G.Skill Ripjaws 4 DDR4-3200 16GB Review
For our memory overclocking tests we are usually interested in two main elements: how well the memory scales with additional voltage and how versatile it is at overclocking with different timings. Much like with our other Hynix-based memory kits, we discovered that this memory kit doesn’t really benefit from going much above 1.40V, so for the sake of a more realistic day-to-day overclock we decided to simply increase the voltage from the manufacturer specified 1.35V to 1.40V, and put all our efforts on timings scalability instead.
In order to make sure that there weren’t any possible CPU-related bottlenecks, the CPU Cache Voltage was set to 1.35V and the CPU System Agent Voltage set to 1.25V. We focused on four basic timing configurations (12-12-12 / 13-13-13 / 14-14-14 / 15-15-15 / 16-16-16) all with a 1T command rate for optimal performance.
With the pleasantries out of the way, let’s get to the fun stuff.
Given how highly clocked it comes from the factory it should come as no surprise that this is the best Hynix MFR-based memory kit that we have tested so far. At nearly every timings level this kit achieved new records for a Hynix-based kit. The exception to is at 14-14-14, where it came in second to the DDR4-2827 frequency achieved by our G.Skill Ripjaws 4 DDR4-3000 kit. We had not previously tested 16-16-16 since it was looser than we prefer,but in doing so we did achieve a pretty remarkable DDR4-3280. We couldn’t quite match the flagship DDR4-3333 kit, but then again we are a 1T command rate so performance should be more than comparable.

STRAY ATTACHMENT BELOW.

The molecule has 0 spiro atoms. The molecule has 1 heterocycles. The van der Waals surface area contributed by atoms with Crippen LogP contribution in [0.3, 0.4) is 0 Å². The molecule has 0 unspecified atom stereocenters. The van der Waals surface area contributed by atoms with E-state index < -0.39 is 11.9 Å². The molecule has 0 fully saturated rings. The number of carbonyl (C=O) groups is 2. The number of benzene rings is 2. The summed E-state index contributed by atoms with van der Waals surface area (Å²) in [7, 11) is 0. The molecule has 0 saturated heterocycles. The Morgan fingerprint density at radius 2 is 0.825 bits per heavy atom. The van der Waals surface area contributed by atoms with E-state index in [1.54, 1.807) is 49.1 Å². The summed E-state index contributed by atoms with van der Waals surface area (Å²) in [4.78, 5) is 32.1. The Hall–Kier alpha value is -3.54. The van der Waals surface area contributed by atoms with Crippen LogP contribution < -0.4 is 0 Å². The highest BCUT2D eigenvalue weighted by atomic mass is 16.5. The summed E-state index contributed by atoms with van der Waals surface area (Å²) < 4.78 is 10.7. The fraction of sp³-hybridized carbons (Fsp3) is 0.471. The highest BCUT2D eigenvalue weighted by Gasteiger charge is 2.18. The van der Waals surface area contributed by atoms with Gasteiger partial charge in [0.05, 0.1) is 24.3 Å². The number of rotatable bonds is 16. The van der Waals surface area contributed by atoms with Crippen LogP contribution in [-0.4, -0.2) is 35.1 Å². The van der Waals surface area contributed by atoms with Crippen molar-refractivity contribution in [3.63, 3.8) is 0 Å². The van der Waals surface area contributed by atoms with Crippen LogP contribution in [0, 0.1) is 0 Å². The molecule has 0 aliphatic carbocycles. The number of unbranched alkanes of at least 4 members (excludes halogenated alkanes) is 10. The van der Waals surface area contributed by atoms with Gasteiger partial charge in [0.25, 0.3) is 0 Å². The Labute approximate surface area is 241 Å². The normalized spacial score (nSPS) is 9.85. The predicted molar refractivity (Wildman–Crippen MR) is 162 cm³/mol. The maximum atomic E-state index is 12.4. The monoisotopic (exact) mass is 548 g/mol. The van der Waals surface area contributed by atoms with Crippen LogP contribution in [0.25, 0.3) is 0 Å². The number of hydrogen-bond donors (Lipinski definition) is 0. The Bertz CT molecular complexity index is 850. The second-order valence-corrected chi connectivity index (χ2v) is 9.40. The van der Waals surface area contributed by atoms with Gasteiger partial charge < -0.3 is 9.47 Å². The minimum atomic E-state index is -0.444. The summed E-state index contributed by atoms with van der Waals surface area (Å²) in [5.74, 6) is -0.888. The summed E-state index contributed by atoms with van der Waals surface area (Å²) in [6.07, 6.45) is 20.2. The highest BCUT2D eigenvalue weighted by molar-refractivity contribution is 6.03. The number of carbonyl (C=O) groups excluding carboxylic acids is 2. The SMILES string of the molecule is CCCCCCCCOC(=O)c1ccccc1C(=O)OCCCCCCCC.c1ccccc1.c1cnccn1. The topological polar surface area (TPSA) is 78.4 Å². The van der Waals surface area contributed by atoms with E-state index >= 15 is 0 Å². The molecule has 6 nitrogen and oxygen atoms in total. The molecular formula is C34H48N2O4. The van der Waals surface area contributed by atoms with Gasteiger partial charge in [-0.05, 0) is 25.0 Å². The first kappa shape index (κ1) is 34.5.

When you compare the above chart with the one for the Corsair Vengeance LPX DDR4-2666 or G.Skill Ripjaws 4 DDR4-3000 you will immediately notice that the differences between all these kits is not particularly large at all. As a result, you could theoretically buy a lower clocked kit and achieve very similar clock speeds, but it is not a given. When you buy a product like this G.Skill Ripjaws 4 DDR4-3200 memory kit you are paying a sizeable premium for the guarantee of being able to hit a specific and lofty frequency, even if it’s only 1-2% more than many other kits can achieve.
These screenshots are just to prove that we did indeed achieve the overclocks listed, and that they were stable enough to pass a series of mainstream benchmarking and stress testing applications. If you are doing super critical work, then maybe a little Prime95 stress testing should be done as well, but for gaming and day-to-day tasks our testing is more than sufficient.
Usually, we included a throwaway 15-15-15-2T result just to show off the maximum stable frequency that we achieved while overclocking, but since this particular model had looser stock timings of 16-16-16-2T we decided to see what it was capable of at its default timings but with a more aggressive 1T command rate.
The clock speed increase from DDR4-3136 15-15-15-1T to DDR4-3280 16-16-16-1T is fairly substantial, but it is enough to warrant the looser timings? Check out the next few pages to see our benchmarking results. We kept CPU frequencies as clock to stock as possible, and increased the Uncore frequencies to around 4.2Ghz to eliminate any memory bandwidth bottlenecks, so what you will be seeing are the true performance differences caused by the different memory settings.